Each interviewee was given the opportunity to review their transcript in order to correct errors or add information; no substantial changes were requested. All CoP members who participated in the planning meetings and interviews completed an informed consent to take part in the study. Interviews lasted approximately 60 minutes. The semi-structured interviews were audio-recorded and transcribed, and field notes were prepared following the informal interview. All data were stored and analyzed using NVivo 9/10.

Data analysis

The study involved two phases of data coding. The first phase focussed on analysing all transcripts and field notes using deductive coding [30]. In this phase, researchers used pre-determined codes (developed by the main study’s principal investigators and based on the main study’s overall research questions, so that each case could be compared using cross case analysis) that aimed to 1) answer the research questions; 2) assess if/how evidence, facilitation, and context were reflected in the data (drawing on the PARiHS framework); and, 3) gather information about the background and activities associated with the KT initiatives (Additional file 2: Appendix B details the coding nodes and descriptions). The second coding phase involved more comprehensive inductive coding and analysis of the text, which allowed new themes to emerge from another thorough review of the data [31]. One team member carried out all the deductive and inductive coding, which was reviewed by a second team member; differences were resolved through discussions involving one of the principal investigators. From here, the team prepared a thick description of the case study that described the knowledge informing the CoP’s KT initiative, the recipients of the knowledge, the knowledge facilitation and translation mechanisms (adaptation, understanding, utilization), and the involvement of users in the KT process [25]. A predetermined format ensured that the case study report included a case narrative based on the deductive coding, interaction maps based on clusters of themes arising from the inductive coding, and answers to the research question based on all data (see [25] for further details). The case study report (which was roughly 60 pages long) was then subject to further interrogation at a face-to-face team meeting to ensure interpretations were reasonable. In this paper, we report on unique results related to the CoP trying to affect systems change; subsequent publications will elaborate on the common patterns arising from the interaction maps in a cross-case analysis.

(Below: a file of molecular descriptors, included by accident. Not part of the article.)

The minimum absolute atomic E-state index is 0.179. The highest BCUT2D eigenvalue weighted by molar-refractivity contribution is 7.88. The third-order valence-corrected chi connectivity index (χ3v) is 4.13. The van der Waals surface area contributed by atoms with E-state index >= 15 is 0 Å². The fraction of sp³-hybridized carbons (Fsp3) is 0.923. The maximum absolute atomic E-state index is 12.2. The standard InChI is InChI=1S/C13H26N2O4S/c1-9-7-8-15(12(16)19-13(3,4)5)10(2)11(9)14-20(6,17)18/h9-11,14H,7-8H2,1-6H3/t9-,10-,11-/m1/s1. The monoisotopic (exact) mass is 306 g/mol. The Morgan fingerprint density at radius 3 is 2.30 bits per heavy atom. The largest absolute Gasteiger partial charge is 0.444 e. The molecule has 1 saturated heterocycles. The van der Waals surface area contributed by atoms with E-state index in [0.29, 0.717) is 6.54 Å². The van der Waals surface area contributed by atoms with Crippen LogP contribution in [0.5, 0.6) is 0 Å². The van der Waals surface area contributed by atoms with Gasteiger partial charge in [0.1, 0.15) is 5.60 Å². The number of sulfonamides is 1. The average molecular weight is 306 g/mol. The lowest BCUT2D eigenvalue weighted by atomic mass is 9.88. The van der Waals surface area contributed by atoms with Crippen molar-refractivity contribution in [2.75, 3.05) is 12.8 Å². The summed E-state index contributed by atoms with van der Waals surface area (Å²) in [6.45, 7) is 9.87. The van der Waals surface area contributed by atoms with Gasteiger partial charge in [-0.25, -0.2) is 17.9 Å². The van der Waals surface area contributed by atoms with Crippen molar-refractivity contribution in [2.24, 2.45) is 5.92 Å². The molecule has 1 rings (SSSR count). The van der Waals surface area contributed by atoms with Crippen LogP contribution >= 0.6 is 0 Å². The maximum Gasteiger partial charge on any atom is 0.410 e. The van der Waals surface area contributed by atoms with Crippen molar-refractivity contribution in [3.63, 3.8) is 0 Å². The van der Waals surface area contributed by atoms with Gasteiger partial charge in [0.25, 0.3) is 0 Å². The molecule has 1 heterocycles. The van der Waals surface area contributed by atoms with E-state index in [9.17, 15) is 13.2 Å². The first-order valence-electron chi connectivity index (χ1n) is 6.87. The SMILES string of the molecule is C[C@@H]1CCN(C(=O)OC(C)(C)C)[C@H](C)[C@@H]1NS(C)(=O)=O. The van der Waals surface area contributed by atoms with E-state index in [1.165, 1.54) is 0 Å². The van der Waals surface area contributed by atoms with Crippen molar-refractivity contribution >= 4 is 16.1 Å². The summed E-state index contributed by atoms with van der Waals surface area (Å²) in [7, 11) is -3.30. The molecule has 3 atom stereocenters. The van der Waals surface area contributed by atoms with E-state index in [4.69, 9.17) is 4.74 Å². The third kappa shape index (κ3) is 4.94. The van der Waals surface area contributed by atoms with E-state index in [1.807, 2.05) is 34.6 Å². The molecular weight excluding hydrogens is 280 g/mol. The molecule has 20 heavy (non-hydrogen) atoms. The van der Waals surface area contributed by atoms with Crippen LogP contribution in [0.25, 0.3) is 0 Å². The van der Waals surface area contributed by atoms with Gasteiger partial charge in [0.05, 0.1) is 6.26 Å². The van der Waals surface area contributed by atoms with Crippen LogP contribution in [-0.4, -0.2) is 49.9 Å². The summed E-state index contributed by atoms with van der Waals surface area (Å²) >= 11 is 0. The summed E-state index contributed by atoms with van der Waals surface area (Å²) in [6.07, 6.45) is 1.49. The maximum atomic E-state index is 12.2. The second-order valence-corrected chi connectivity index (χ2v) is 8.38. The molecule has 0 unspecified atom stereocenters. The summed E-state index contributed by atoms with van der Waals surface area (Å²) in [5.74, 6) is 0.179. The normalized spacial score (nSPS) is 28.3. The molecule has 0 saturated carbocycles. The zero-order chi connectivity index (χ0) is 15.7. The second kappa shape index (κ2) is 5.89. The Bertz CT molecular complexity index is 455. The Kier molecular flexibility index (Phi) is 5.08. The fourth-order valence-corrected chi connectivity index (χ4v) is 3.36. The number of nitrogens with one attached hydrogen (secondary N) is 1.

Results

Background

This CoP, formed in 2009, was in its third year of operation at the time of study and was composed of approximately 60 individuals from across Ontario. It aimed to provide evidence-based and clinically relevant information to health professionals who provide oral care to older adults in LTC and hospital settings. The 11 CoP members who participated in our study (i.e. the core planning team) wanted to bring together informal and formal networks of health care and oral health professionals with frontline workers who guide or provide direct care for the frail elderly. The CoP members aimed to do this by raising awareness, providing education and learning opportunities, and by promoting collaboration and networking between the health care and dental care sectors. The CoP planning team included four co-leads, one knowledge broker, and one librarian. The core planning team held meetings to plan how to refine their process for creating the KT initiative, delivering it, and then appropriately archiving it for ongoing access by the target population. This case study focused on the planning, implementation, and evaluation activities of the core planning team related to the KT initiative.